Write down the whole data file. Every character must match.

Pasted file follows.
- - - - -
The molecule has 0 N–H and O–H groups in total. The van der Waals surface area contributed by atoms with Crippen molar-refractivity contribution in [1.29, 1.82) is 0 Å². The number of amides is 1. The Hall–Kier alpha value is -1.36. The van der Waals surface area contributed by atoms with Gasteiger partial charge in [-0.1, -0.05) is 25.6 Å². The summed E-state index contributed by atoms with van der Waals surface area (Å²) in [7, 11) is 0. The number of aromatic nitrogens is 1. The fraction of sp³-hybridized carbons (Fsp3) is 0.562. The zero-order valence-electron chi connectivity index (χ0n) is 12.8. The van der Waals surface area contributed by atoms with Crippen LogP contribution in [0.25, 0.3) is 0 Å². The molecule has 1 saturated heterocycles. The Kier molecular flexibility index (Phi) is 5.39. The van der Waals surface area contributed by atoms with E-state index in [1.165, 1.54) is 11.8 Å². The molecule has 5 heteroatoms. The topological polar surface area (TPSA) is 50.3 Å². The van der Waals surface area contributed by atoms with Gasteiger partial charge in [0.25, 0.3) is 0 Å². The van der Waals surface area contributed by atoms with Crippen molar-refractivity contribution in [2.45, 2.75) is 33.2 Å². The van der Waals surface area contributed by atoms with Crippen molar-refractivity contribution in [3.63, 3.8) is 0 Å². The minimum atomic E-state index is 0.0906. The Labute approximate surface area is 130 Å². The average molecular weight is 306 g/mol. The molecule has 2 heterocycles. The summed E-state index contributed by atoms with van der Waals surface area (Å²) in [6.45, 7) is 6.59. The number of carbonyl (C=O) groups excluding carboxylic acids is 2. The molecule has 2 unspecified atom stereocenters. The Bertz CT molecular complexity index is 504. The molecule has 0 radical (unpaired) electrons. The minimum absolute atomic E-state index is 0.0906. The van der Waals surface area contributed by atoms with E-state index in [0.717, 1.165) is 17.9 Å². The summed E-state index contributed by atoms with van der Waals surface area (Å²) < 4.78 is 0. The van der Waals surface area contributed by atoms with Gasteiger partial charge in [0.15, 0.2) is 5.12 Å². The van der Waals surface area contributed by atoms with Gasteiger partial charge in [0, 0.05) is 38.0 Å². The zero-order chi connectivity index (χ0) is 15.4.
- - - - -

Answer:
The molecule has 0 N–H and O–H groups in total. The van der Waals surface area contributed by atoms with Crippen molar-refractivity contribution in [1.29, 1.82) is 0 Å². The number of amides is 1. The Hall–Kier alpha value is -1.36. The van der Waals surface area contributed by atoms with Gasteiger partial charge in [-0.1, -0.05) is 25.6 Å². The summed E-state index contributed by atoms with van der Waals surface area (Å²) in [7, 11) is 0. The number of aromatic nitrogens is 1. The fraction of sp³-hybridized carbons (Fsp3) is 0.562. The zero-order valence-electron chi connectivity index (χ0n) is 12.8. The van der Waals surface area contributed by atoms with Crippen LogP contribution in [0.25, 0.3) is 0 Å². The molecule has 1 saturated heterocycles. The Kier molecular flexibility index (Phi) is 5.39. The van der Waals surface area contributed by atoms with E-state index in [1.165, 1.54) is 11.8 Å². The molecule has 5 heteroatoms. The topological polar surface area (TPSA) is 50.3 Å². The van der Waals surface area contributed by atoms with Gasteiger partial charge in [0.25, 0.3) is 0 Å². The van der Waals surface area contributed by atoms with Crippen molar-refractivity contribution in [2.45, 2.75) is 33.2 Å². The van der Waals surface area contributed by atoms with Crippen molar-refractivity contribution in [3.63, 3.8) is 0 Å². The minimum atomic E-state index is 0.0906. The Labute approximate surface area is 130 Å². The average molecular weight is 306 g/mol. The molecule has 2 heterocycles. The summed E-state index contributed by atoms with van der Waals surface area (Å²) in [6.45, 7) is 6.59. The number of carbonyl (C=O) groups excluding carboxylic acids is 2. The molecule has 2 unspecified atom stereocenters. The Bertz CT molecular complexity index is 504. The molecule has 0 radical (unpaired) electrons. The minimum absolute atomic E-state index is 0.0906. The van der Waals surface area contributed by atoms with E-state index in [0.717, 1.165) is 17.9 Å². The summed E-state index contributed by atoms with van der Waals surface area (Å²) < 4.78 is 0. The van der Waals surface area contributed by atoms with Gasteiger partial charge in [0.15, 0.2) is 5.12 Å². The van der Waals surface area contributed by atoms with Gasteiger partial charge in [0, 0.05) is 38.0 Å². The zero-order chi connectivity index (χ0) is 15.4.